The coding on the strap segments preferably consists of both man-readable characters and machine-readable characters. The machine readable characters can be in any of a variety of currently available coding systems, such as the bar code shown in FIGS. 2 and 3 or the bull's-eye code shown in FIG. 4, each of which permits omni-directional machine reading of the information contained in the coded characters. In the examples shown in FIGS. 2 and 4, the information conveyed in man-readable form consists of a destination code 26, an airline code 28, a flight number 30, and a receipt number 32. In the example shown in FIG. 3, the information conveyed in man-readable form consists of that information plus the destination code 26', airline code 28', flight number 30', and receipt number 32' for an intermediate transfer point. Of course, the machine-readable characters convey all or part of the same information in machine-readable form.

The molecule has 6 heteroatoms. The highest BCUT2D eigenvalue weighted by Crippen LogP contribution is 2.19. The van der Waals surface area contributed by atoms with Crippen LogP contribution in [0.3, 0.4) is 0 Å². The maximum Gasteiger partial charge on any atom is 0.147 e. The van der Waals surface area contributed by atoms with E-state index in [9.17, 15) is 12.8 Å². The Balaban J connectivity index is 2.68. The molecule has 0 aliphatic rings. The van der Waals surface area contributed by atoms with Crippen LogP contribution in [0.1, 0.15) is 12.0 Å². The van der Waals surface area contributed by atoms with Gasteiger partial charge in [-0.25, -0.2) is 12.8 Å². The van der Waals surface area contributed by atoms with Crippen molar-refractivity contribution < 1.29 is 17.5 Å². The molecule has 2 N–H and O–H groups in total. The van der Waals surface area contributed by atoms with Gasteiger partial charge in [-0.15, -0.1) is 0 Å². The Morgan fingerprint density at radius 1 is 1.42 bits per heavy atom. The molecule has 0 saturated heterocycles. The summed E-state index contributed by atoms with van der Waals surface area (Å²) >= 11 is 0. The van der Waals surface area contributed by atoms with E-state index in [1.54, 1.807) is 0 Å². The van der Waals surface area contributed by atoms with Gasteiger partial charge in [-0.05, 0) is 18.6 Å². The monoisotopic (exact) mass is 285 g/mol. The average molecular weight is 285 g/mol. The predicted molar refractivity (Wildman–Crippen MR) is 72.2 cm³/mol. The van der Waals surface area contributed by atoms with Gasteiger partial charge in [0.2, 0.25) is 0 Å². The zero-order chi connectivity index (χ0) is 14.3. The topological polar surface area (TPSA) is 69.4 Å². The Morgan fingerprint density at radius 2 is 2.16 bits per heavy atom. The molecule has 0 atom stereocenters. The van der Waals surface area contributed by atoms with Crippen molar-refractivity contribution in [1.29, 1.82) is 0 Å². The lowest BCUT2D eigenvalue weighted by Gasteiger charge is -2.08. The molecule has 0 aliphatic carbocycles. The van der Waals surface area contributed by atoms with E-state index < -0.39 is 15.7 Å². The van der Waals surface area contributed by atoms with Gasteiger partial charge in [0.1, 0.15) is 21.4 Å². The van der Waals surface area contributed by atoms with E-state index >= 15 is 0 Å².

A dispensing device 34 for the coded strap segments is shown in FIG. 5. The dispensing device 34 may be, for instance, the UPC Bar Code Printer marketed by the Industrial Tape Division of the 3M Company of St. Paul, Minnesota 55101. The keyboard 36 is used to input the desired destination, airline, and flight number, the receipt number being supplied automatically. The display screen 38 is used to allow the user of the device to check the accuracy of his input and correct it if necessary before activating a print-out means. The dispensing device 34 can be designated either to dispense strap segments of uniform length or to dispense strap segments the length of which is controlled by the operator on an item-by-item basis. In the former case, it is preferable to design the dispensing device so that the characters are printed in man-readable form at each end of the strap segments and in machine-readable form in the center portion of the strap segments; in the latter case, it is preferable to design the dispensing device so that the characters in man-readable form are alternated with the characters in machine-readable form all along the length of the straps. Preferably, the dispensing device 34 is designed so that, as shown in FIGS. 2-4, some of the man-readable characters are printed so that they are readable by a person standing on one side of the strap segments and others are printed so that they are readable by a person standing on the other side of the piece of luggage, so that the information concerning each piece of luggage can be conveniently read by a human being regardless of the orientation which the piece of luggage assumes during handling. Finally, the dispensing device 34 can be designed so that it simultaneously imprints both strap segments and receipts 33 with the same information, after which the strap segment is affixed to a piece of luggage and the receipt is given to the owner of the piece of luggage. In practice, the receipt and the strap segment are conveniently produced as a single unit separated by a perforated tear line 35, and the two components are manually separated just prior to affixing the strap segment to the luggage.